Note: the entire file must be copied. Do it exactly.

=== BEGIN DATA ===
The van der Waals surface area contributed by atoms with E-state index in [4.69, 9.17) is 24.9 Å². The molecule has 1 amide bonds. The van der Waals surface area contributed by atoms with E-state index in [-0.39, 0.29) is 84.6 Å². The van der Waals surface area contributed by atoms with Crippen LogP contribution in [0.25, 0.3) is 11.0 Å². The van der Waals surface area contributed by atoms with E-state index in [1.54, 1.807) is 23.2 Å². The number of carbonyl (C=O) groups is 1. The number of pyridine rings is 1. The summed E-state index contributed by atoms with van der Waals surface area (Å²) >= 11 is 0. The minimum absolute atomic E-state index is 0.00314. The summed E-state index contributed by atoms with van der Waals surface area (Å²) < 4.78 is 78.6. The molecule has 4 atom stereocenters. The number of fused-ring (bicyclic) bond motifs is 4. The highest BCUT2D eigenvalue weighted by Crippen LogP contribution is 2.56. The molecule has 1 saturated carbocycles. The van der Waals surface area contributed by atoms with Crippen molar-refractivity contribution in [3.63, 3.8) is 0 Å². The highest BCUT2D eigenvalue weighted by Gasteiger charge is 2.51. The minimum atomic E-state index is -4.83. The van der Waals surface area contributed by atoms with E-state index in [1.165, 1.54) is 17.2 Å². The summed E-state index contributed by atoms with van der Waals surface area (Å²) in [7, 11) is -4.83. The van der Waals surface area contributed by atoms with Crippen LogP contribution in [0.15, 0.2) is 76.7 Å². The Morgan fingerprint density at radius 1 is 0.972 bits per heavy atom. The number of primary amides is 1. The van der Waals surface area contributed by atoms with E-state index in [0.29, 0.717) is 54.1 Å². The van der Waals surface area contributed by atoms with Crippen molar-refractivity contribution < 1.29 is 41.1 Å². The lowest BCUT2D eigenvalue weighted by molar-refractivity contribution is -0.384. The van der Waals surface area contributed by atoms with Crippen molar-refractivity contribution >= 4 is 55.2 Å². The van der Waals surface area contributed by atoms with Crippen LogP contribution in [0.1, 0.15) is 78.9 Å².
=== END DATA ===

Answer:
The van der Waals surface area contributed by atoms with E-state index in [4.69, 9.17) is 24.9 Å². The molecule has 1 amide bonds. The van der Waals surface area contributed by atoms with E-state index in [-0.39, 0.29) is 84.6 Å². The van der Waals surface area contributed by atoms with Crippen LogP contribution in [0.25, 0.3) is 11.0 Å². The van der Waals surface area contributed by atoms with E-state index in [1.54, 1.807) is 23.2 Å². The number of carbonyl (C=O) groups is 1. The number of pyridine rings is 1. The summed E-state index contributed by atoms with van der Waals surface area (Å²) >= 11 is 0. The minimum absolute atomic E-state index is 0.00314. The summed E-state index contributed by atoms with van der Waals surface area (Å²) < 4.78 is 78.6. The molecule has 4 atom stereocenters. The number of fused-ring (bicyclic) bond motifs is 4. The highest BCUT2D eigenvalue weighted by Crippen LogP contribution is 2.56. The molecule has 1 saturated carbocycles. The van der Waals surface area contributed by atoms with Crippen molar-refractivity contribution in [3.63, 3.8) is 0 Å². The highest BCUT2D eigenvalue weighted by Gasteiger charge is 2.51. The minimum atomic E-state index is -4.83. The van der Waals surface area contributed by atoms with E-state index in [1.165, 1.54) is 17.2 Å². The summed E-state index contributed by atoms with van der Waals surface area (Å²) in [7, 11) is -4.83. The van der Waals surface area contributed by atoms with Crippen LogP contribution in [0.15, 0.2) is 76.7 Å². The Morgan fingerprint density at radius 1 is 0.972 bits per heavy atom. The number of primary amides is 1. The van der Waals surface area contributed by atoms with E-state index in [0.29, 0.717) is 54.1 Å². The van der Waals surface area contributed by atoms with Crippen molar-refractivity contribution < 1.29 is 41.1 Å². The lowest BCUT2D eigenvalue weighted by molar-refractivity contribution is -0.384. The van der Waals surface area contributed by atoms with Crippen molar-refractivity contribution >= 4 is 55.2 Å². The van der Waals surface area contributed by atoms with Crippen LogP contribution in [0.1, 0.15) is 78.9 Å².